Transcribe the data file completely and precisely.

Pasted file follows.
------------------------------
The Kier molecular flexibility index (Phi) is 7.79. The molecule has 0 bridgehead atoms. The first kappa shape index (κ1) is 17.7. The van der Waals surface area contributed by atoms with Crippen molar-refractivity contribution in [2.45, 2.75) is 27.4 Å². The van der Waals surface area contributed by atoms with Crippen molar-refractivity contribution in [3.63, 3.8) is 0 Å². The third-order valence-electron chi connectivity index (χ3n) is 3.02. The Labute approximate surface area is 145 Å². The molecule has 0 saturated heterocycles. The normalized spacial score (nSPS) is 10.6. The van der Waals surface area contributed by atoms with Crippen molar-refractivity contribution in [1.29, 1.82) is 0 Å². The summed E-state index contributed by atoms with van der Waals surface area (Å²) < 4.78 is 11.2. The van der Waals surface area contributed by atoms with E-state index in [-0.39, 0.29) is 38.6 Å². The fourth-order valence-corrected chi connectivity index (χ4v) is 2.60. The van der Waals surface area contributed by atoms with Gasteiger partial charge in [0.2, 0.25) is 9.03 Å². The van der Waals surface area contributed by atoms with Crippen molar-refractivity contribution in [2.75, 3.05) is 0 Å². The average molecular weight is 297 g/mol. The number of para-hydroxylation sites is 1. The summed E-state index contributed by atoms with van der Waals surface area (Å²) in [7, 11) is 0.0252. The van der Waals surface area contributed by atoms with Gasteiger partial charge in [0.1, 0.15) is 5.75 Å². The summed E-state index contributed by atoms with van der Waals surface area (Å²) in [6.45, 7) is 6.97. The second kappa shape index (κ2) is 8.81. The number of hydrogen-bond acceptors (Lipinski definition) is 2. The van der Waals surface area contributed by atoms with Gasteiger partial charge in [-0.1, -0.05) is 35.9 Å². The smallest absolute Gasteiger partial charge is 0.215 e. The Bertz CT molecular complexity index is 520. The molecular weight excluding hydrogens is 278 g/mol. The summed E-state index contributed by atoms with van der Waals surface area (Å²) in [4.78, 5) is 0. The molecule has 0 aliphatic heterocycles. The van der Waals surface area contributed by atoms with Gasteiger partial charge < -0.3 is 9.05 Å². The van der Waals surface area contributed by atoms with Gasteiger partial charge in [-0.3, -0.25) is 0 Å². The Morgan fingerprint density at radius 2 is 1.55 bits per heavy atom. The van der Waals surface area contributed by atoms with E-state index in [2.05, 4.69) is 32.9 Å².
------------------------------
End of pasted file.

The Kier molecular flexibility index (Phi) is 7.79. The molecule has 0 bridgehead atoms. The first kappa shape index (κ1) is 17.7. The van der Waals surface area contributed by atoms with Crippen molar-refractivity contribution in [2.45, 2.75) is 27.4 Å². The van der Waals surface area contributed by atoms with Crippen molar-refractivity contribution in [3.63, 3.8) is 0 Å². The third-order valence-electron chi connectivity index (χ3n) is 3.02. The Labute approximate surface area is 145 Å². The molecule has 0 saturated heterocycles. The normalized spacial score (nSPS) is 10.6. The van der Waals surface area contributed by atoms with Crippen molar-refractivity contribution in [1.29, 1.82) is 0 Å². The summed E-state index contributed by atoms with van der Waals surface area (Å²) < 4.78 is 11.2. The van der Waals surface area contributed by atoms with E-state index in [-0.39, 0.29) is 38.6 Å². The fourth-order valence-corrected chi connectivity index (χ4v) is 2.60. The van der Waals surface area contributed by atoms with Gasteiger partial charge in [0.2, 0.25) is 9.03 Å². The van der Waals surface area contributed by atoms with Crippen molar-refractivity contribution in [2.75, 3.05) is 0 Å². The average molecular weight is 297 g/mol. The number of para-hydroxylation sites is 1. The summed E-state index contributed by atoms with van der Waals surface area (Å²) in [7, 11) is 0.0252. The van der Waals surface area contributed by atoms with Gasteiger partial charge in [0.1, 0.15) is 5.75 Å². The summed E-state index contributed by atoms with van der Waals surface area (Å²) in [6.45, 7) is 6.97. The second kappa shape index (κ2) is 8.81. The number of hydrogen-bond acceptors (Lipinski definition) is 2. The van der Waals surface area contributed by atoms with Gasteiger partial charge in [-0.1, -0.05) is 35.9 Å². The smallest absolute Gasteiger partial charge is 0.215 e. The Bertz CT molecular complexity index is 520. The molecular weight excluding hydrogens is 278 g/mol. The summed E-state index contributed by atoms with van der Waals surface area (Å²) in [4.78, 5) is 0. The molecule has 0 aliphatic heterocycles. The van der Waals surface area contributed by atoms with Gasteiger partial charge < -0.3 is 9.05 Å². The van der Waals surface area contributed by atoms with Gasteiger partial charge in [-0.3, -0.25) is 0 Å². The Morgan fingerprint density at radius 2 is 1.55 bits per heavy atom. The van der Waals surface area contributed by atoms with E-state index in [2.05, 4.69) is 32.9 Å².